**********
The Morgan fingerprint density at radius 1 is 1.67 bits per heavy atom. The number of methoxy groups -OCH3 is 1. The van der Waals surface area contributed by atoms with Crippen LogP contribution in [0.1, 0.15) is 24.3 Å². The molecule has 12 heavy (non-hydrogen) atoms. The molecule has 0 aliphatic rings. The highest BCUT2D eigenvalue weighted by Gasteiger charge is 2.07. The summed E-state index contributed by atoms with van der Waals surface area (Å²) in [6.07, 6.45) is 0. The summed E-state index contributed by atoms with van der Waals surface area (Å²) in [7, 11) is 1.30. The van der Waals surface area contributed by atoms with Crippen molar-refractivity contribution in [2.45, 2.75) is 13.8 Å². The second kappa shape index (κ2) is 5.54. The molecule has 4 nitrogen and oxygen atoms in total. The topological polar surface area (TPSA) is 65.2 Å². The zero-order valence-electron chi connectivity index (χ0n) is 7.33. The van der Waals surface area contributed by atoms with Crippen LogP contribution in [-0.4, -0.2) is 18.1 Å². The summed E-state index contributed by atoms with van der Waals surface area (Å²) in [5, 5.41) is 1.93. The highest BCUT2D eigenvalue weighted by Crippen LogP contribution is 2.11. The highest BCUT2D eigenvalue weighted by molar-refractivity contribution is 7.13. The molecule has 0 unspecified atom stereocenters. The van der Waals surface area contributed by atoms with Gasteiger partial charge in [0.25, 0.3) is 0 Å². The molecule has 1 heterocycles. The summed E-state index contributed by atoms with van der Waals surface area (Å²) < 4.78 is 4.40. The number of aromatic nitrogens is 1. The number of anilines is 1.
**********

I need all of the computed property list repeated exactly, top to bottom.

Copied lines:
The Morgan fingerprint density at radius 1 is 1.67 bits per heavy atom. The number of methoxy groups -OCH3 is 1. The van der Waals surface area contributed by atoms with Crippen LogP contribution in [0.1, 0.15) is 24.3 Å². The molecule has 12 heavy (non-hydrogen) atoms. The molecule has 0 aliphatic rings. The highest BCUT2D eigenvalue weighted by Gasteiger charge is 2.07. The summed E-state index contributed by atoms with van der Waals surface area (Å²) in [6.07, 6.45) is 0. The summed E-state index contributed by atoms with van der Waals surface area (Å²) in [7, 11) is 1.30. The van der Waals surface area contributed by atoms with Crippen molar-refractivity contribution in [2.45, 2.75) is 13.8 Å². The second kappa shape index (κ2) is 5.54. The molecule has 4 nitrogen and oxygen atoms in total. The topological polar surface area (TPSA) is 65.2 Å². The zero-order valence-electron chi connectivity index (χ0n) is 7.33. The van der Waals surface area contributed by atoms with Crippen LogP contribution in [-0.4, -0.2) is 18.1 Å². The summed E-state index contributed by atoms with van der Waals surface area (Å²) in [5, 5.41) is 1.93. The highest BCUT2D eigenvalue weighted by Crippen LogP contribution is 2.11. The highest BCUT2D eigenvalue weighted by molar-refractivity contribution is 7.13. The molecule has 0 unspecified atom stereocenters. The van der Waals surface area contributed by atoms with Gasteiger partial charge in [0.25, 0.3) is 0 Å². The molecule has 1 heterocycles. The summed E-state index contributed by atoms with van der Waals surface area (Å²) < 4.78 is 4.40. The number of aromatic nitrogens is 1. The number of anilines is 1.